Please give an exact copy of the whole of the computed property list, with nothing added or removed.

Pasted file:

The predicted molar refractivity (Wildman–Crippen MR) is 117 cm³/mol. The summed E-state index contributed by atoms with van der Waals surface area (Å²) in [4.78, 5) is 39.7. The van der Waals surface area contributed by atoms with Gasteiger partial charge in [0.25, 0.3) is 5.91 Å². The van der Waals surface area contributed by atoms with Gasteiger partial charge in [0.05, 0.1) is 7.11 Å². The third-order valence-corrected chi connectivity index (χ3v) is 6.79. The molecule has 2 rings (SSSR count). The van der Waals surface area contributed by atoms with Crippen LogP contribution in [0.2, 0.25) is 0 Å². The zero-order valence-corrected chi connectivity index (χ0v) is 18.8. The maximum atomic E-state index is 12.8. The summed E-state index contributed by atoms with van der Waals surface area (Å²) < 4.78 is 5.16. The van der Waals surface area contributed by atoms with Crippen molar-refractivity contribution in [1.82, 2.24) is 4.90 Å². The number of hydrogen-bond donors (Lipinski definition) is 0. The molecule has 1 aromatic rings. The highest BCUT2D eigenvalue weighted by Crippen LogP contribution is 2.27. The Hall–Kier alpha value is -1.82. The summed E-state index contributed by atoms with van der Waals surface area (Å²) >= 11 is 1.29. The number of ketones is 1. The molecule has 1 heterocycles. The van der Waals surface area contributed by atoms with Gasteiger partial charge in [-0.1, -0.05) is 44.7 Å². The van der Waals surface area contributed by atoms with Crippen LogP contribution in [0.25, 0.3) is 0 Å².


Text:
The predicted molar refractivity (Wildman–Crippen MR) is 117 cm³/mol. The summed E-state index contributed by atoms with van der Waals surface area (Å²) in [4.78, 5) is 39.7. The van der Waals surface area contributed by atoms with Gasteiger partial charge in [0.25, 0.3) is 5.91 Å². The van der Waals surface area contributed by atoms with Gasteiger partial charge in [0.05, 0.1) is 7.11 Å². The third-order valence-corrected chi connectivity index (χ3v) is 6.79. The molecule has 2 rings (SSSR count). The van der Waals surface area contributed by atoms with Crippen LogP contribution in [0.2, 0.25) is 0 Å². The zero-order valence-corrected chi connectivity index (χ0v) is 18.8. The maximum atomic E-state index is 12.8. The summed E-state index contributed by atoms with van der Waals surface area (Å²) < 4.78 is 5.16. The van der Waals surface area contributed by atoms with Crippen molar-refractivity contribution in [1.82, 2.24) is 4.90 Å². The number of hydrogen-bond donors (Lipinski definition) is 0. The molecule has 1 aromatic rings. The highest BCUT2D eigenvalue weighted by Crippen LogP contribution is 2.27. The Hall–Kier alpha value is -1.82. The summed E-state index contributed by atoms with van der Waals surface area (Å²) >= 11 is 1.29. The number of ketones is 1. The molecule has 1 heterocycles. The van der Waals surface area contributed by atoms with Gasteiger partial charge in [-0.1, -0.05) is 44.7 Å². The van der Waals surface area contributed by atoms with Crippen LogP contribution in [0.25, 0.3) is 0 Å².